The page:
Self-Organizing Maps for Evaluation of Biogeochemical Processes and Temporal Variations in Water Quality of Subtropical Reservoirs

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Water quality in reservoirs is often compromised in many regions worldwide by nutrients and trace metals. This demands continuous monitoring; however, analyses of large data sets collected during regular monitoring remain a difficult task. Multivariate techniques offer a fast and robust approach for interpreting complex results. The objective of this study was to check the efficacy of self-organizing maps (SOMs) as a tool to investigate biogeochemical processes. This tool can also help to illustrate influences of land use patterns on the water quality of reservoirs. Here we use the Itupararanga Reservoir in Brazil as a subtropical example. Vertical profiles were sampled from seven sites in the reservoir in a total of seven campaigns over 24 months. Next to physicochemical parameters in the water column (dissolved oxygen, Eh, pH, and temperature), levels of nutrients (NO3 −, NH4 +, and PO4 3−), transition and trace metals (Al, Ba, Ca, Cr, Cu, Fe, K, Mg, Mn, Na, Ni, and Zn), and chlorophyll-a (Chla) were measured. These variables were correlated with land use using SOM. With this technique samples were classified into 17 distinct groups that showed distinct influences of spatial heterogeneity and seasonality. The analyses helped to reveal a seasonal stratification period, where Fe, Mn, and P were released from sediments. Nutrients and some metal inputs (Al and Fe) were related to agricultural, urban, and grass/pasture areas around the reservoir. Our approach also helped to explain physical and biogeochemical seasonality in the reservoir.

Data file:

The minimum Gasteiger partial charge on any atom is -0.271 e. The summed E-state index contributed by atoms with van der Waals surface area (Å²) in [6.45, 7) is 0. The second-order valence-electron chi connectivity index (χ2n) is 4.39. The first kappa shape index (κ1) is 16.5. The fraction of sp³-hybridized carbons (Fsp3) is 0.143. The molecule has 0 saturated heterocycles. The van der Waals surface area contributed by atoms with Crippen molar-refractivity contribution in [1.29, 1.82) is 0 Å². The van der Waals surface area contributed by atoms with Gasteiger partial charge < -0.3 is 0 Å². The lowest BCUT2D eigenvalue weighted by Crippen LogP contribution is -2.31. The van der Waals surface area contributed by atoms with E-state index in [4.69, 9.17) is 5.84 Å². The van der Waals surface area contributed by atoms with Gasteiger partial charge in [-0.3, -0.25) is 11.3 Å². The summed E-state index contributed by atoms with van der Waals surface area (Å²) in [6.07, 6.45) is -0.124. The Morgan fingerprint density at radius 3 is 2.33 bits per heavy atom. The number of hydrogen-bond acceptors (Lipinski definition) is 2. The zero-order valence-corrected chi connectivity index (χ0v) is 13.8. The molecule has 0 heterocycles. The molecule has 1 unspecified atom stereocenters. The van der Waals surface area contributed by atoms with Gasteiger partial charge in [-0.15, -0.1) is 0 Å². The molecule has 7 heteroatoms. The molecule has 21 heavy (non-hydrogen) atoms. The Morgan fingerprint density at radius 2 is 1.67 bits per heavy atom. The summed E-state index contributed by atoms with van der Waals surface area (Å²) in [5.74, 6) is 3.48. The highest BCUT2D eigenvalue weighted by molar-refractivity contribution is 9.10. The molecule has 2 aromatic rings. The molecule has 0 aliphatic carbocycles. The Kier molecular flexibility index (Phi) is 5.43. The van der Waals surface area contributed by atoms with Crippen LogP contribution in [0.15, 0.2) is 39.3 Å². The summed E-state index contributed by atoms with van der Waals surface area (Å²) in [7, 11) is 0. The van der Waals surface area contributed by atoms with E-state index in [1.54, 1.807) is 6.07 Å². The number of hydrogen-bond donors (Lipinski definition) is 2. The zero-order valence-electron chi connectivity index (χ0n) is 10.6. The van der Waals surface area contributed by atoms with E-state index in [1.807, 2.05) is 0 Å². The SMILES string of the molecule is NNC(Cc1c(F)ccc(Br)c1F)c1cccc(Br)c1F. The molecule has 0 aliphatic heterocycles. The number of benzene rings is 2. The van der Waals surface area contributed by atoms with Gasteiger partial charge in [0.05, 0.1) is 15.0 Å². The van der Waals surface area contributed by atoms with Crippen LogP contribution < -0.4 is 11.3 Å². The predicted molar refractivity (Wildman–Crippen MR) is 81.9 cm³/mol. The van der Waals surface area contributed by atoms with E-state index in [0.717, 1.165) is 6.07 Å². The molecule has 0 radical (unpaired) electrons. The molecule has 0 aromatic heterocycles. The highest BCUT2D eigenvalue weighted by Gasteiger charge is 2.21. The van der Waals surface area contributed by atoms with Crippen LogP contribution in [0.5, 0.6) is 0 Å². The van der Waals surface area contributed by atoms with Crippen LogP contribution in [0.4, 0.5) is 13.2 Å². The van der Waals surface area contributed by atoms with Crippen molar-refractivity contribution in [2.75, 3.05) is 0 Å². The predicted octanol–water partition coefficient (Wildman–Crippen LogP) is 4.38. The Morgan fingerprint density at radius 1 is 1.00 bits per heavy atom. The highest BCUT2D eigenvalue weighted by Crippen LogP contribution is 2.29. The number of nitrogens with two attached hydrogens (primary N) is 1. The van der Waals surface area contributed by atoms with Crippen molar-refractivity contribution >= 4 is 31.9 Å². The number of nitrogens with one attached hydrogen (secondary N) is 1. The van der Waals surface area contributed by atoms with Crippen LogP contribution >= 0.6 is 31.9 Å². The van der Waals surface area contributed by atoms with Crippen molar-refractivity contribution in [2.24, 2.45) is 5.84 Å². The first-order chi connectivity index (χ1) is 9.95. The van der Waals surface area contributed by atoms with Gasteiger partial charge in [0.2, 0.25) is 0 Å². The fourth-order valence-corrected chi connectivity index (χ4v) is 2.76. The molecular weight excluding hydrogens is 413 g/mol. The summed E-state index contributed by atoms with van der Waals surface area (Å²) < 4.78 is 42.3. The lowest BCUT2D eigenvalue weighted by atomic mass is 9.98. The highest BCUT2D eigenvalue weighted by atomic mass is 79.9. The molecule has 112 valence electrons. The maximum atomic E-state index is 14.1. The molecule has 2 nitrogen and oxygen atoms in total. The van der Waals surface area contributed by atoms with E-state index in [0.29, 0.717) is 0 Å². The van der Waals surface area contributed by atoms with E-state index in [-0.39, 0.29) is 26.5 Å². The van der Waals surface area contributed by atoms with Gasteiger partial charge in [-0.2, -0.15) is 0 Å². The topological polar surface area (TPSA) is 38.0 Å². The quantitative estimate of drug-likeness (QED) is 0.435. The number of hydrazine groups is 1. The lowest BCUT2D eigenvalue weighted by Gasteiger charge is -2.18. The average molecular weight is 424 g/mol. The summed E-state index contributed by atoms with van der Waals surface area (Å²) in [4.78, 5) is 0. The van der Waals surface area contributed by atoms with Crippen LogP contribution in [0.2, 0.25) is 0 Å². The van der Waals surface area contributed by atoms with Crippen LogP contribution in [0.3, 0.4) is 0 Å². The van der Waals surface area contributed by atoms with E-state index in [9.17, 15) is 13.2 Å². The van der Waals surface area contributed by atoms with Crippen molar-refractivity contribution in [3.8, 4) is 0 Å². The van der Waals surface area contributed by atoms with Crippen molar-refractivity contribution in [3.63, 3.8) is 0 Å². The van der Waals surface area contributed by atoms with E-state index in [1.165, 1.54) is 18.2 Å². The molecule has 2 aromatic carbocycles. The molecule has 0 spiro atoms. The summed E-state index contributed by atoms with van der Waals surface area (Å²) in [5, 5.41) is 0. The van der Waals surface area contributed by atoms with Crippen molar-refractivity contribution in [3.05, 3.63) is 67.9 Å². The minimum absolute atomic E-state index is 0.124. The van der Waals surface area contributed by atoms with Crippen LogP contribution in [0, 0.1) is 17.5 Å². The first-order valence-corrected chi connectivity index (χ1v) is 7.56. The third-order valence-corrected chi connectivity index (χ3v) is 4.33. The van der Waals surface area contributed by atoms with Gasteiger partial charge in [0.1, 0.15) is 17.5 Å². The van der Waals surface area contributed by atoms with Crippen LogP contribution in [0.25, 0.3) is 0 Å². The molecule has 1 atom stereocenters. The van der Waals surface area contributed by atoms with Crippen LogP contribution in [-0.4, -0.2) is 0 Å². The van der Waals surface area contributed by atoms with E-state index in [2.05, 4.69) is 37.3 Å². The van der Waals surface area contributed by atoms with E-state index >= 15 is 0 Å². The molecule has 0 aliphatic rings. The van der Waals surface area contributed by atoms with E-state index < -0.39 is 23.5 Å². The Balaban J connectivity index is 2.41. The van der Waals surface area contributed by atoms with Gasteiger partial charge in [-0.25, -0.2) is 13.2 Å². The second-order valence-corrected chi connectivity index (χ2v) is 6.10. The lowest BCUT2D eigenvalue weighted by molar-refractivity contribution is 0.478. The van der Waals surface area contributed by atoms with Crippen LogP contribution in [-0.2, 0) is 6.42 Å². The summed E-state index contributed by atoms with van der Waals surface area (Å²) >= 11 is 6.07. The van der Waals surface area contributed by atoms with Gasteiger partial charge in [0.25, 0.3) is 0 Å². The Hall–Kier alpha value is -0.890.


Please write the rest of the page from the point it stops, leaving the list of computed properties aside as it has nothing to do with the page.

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Water Resources Research, v. 55, n. 12, p. 10268-10281, 2019.

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